Sergey Mariniuk is No. 1 - literally.
The 26-year-old, in town for the Kerr-McGee Elite Pro-Am swim meet at the Oklahoma City Community College Aquatic Center, acknowledges with a smile he'll probably be the only participant for his country, Moldova, when the Summer Games roll around to Atlanta in 1996.
But that's not a problem for the world-class swimmer, who showed Saturday night he'll have a good chance of bringing home the gold following his win in the 200-meter individual medley.
Mariniuk, who picked up a $600 check for his efforts, left his country two years ago for Santa Clara, Calif., where he trains and works as an assistant club coach for the Santa Clara Swim Club.
Yes, he misses home, but not like you'd think.
"Being the only participant on my swim team isn't a problem," Mariniuk said. "I'm honored I can compete for my country in the Games, but I had to leave. The facilities were so bad in Moldova it was becoming very difficult to train. " As Mariniuk tells it, Moldova is wine country, located nearly 1,000 miles south of Moscow. The country covers just over 13,000 square miles with a population of 4.3 million. Following the Russian Revolution in 1917, Moldova was annexed by Romania, only to be ceded back by the Soviet Union in 1940. Like other splintered Soviet Republics, Moldova declared its independence in 1991, and money had been scarce since.
At 8, Mariniuk was hand-picked by the Soviet government to swim.
A few years later, he showed his now-former country how astute their insight was when he qualified for the Barcelona Games in 1992.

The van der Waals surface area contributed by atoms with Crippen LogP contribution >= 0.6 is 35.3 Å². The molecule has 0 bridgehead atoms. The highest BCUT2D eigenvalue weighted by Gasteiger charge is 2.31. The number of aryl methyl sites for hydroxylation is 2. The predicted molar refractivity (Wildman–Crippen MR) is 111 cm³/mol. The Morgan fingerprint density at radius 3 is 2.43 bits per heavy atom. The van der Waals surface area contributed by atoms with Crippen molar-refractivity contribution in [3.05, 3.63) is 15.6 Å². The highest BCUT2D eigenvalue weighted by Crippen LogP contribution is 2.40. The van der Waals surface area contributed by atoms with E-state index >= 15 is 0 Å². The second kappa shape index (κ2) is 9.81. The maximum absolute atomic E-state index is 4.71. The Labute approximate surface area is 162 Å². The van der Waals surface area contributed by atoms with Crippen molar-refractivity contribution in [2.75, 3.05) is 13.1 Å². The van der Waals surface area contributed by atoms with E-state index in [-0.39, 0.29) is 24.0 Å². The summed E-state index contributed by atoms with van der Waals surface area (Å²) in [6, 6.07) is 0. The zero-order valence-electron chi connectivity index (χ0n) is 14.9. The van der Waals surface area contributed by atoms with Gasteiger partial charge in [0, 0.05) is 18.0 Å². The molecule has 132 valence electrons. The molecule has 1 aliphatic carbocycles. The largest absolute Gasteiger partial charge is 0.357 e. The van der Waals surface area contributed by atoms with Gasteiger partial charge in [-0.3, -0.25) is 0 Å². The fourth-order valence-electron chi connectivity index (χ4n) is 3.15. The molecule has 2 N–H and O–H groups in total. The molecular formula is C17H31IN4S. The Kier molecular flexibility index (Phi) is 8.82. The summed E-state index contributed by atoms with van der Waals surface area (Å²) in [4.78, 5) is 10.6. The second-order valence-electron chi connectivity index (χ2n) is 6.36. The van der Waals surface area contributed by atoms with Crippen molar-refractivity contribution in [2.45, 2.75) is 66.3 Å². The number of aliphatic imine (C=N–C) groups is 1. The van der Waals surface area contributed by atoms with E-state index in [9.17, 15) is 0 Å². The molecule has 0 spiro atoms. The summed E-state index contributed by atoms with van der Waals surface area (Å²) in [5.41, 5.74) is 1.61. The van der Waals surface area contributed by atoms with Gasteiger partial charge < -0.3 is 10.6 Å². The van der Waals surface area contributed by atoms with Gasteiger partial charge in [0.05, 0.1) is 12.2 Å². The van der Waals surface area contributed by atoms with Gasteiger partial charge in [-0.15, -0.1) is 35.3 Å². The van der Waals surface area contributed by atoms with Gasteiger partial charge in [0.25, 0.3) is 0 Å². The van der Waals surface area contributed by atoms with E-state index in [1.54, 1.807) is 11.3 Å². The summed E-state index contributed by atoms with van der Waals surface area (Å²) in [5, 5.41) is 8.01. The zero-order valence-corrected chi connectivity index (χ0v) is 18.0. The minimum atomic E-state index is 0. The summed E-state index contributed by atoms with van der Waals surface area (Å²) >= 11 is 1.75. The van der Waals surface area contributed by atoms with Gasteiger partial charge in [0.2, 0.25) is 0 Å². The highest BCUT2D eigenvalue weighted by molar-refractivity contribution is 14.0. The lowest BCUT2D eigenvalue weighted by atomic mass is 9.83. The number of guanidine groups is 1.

He didn't medal, but the potential was there, so he made the move to the U.S. and continues to make "international waves" in his sport, buttering his bread with stunning times in the 200 IM.
"The government hand picked tall, skinny kids to swim so I guess that's why I was picked," said the tall, skinny but laughing Mariniuk. I started feeling pretty good about myself when I was 15 or 16, competing against international competition.
"I qualified for the Unified Team in '92 and that was special since it was the last real team composed of the Republics of the Soviet Union. But after that, I was on my own. I had to drive a taxi part time just to survive and save enough money to buy my ticket over here.
"I do miss my family, but you have to understand, when you compete like this, you're gone probably six months out of the year anyway, so I was used to being away. Now I get home about once a year or so. " Something he'll probably do the rest of his life. His home now, he says, is Santa Clara.
"I think what impresses me most about America is the people," he said. "They're so friendly. They treat you so nice. I love it here.
Right now I'm focusing on Atlanta, and from there I want to coach - somewhere full time. I'll probably go back to school, get my masters and swimming will become secondary, almost recreational.
And that's not a problem?
"Not at all," he said. "I have a lot of energy, and it's currently being used swimming. I want to see what else I can do with it when swimming is over. I think teaching is a natural transition for me. " Much like his success. BIOG: NAME:Archive ID: 632934